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Last Indian

Automobile 101

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Ringo deserves a large portion of the credit for this post as I asked him to review it first! I wasn't sure it was what the principals of How To's were trying to convey. I feel Ringo's guidance throughout this site is crucial to convey the right behavior we all have here!

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13 hours ago, Last Indian said:

Put this document together about 15 years for a class I was teaching at the time to introduce individuals to the cars at my company. Covers basic knowledge, safety and various other aspects.

Any questions or comments would love to hear!

Auto Maintenance Safety & Driving Tips rev1.docx

Good read,  you would be surprised how many out there don't know some or all of these basic's.

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I commend both of you, Last Indian and Ringo, for the content and direction of this material. As JUSTA said, it is amazing what is not taught these days in driver's education and basic auto mechanics.

 

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Good, basic read. Auto maintenance is being lost with the current generation. Only thing I saw missing from the tire illustration was the mention that there is a Date of Manufacture on tires that can be important to know.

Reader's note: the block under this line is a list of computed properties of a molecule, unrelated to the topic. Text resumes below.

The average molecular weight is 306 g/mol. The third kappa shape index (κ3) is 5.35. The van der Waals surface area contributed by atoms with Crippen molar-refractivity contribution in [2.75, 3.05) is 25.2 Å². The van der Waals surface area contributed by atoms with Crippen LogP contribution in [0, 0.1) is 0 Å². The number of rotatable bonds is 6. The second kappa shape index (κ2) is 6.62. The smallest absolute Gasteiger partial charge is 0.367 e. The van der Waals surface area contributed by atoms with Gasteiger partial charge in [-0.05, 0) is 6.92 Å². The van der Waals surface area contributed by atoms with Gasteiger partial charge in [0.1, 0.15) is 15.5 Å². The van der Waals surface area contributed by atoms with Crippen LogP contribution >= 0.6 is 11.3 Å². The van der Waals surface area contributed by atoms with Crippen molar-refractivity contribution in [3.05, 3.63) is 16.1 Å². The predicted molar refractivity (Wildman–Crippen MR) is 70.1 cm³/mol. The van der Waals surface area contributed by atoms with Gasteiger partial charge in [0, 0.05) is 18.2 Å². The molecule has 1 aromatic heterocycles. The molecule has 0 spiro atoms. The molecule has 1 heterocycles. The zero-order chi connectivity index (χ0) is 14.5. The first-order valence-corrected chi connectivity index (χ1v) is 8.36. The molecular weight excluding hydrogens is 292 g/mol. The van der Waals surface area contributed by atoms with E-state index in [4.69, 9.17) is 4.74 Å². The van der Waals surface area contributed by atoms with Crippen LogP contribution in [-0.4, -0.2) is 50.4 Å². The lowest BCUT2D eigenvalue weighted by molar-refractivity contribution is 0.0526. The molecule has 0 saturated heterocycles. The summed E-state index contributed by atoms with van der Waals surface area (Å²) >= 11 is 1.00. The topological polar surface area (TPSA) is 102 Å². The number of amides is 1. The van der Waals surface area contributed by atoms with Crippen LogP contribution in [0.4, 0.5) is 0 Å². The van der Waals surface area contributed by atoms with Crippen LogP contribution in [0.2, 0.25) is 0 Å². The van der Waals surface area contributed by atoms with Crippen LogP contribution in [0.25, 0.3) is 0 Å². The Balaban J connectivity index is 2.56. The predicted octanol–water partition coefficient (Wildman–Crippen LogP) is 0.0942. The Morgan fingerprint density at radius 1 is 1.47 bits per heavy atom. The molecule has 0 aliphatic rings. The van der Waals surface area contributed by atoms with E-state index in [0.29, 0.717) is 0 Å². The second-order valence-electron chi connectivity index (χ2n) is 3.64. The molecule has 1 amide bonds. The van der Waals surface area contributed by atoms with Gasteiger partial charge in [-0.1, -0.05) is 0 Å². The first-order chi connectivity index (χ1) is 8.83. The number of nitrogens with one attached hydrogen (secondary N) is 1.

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Right you are Walburn! It’s always on the front side of the tire and expressed in the week  number, two digit and last two digit of the year. Like 1217, which would be week 12 of 2017.

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Very good point Frosty! A couple of things that can help with preserving tires or at least helping to insure they stay as good as possible for the time you run them is this. 

When you can keep them in a dark place, so store the car in a garage with no window if possible or keep the car covered in a garage. Also when possible keep the car of the ground. Both are a little tough to do regularly, unless you’re anal like me, but it does help.

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At lease since the 1980s, perhaps longer. I can't find anything online saying specifically when the DOT put that requirement into effect. However, it makes sense.

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7 hours ago, Frosty said:

At lease since the 1980s, perhaps longer. I can't find anything online saying specifically when the DOT put that requirement into effect. However, it makes sense.

Yes at least, but I think back into the 60s. Anything before 2000 was a 3 digit code which made year differentiation harder.

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11 hours ago, Last Indian said:

Yes at least, but I think back into the 60s. Anything before 2000 was a 3 digit code which made year differentiation harder.

Last Indian is correct, so the date code for a 1980s and 1990s tire will be same, making it harder to know how old the tire really is without the sales receipt.

For example a date code of 357 means the tire was made the 35th week of 1987 or was it 1997?

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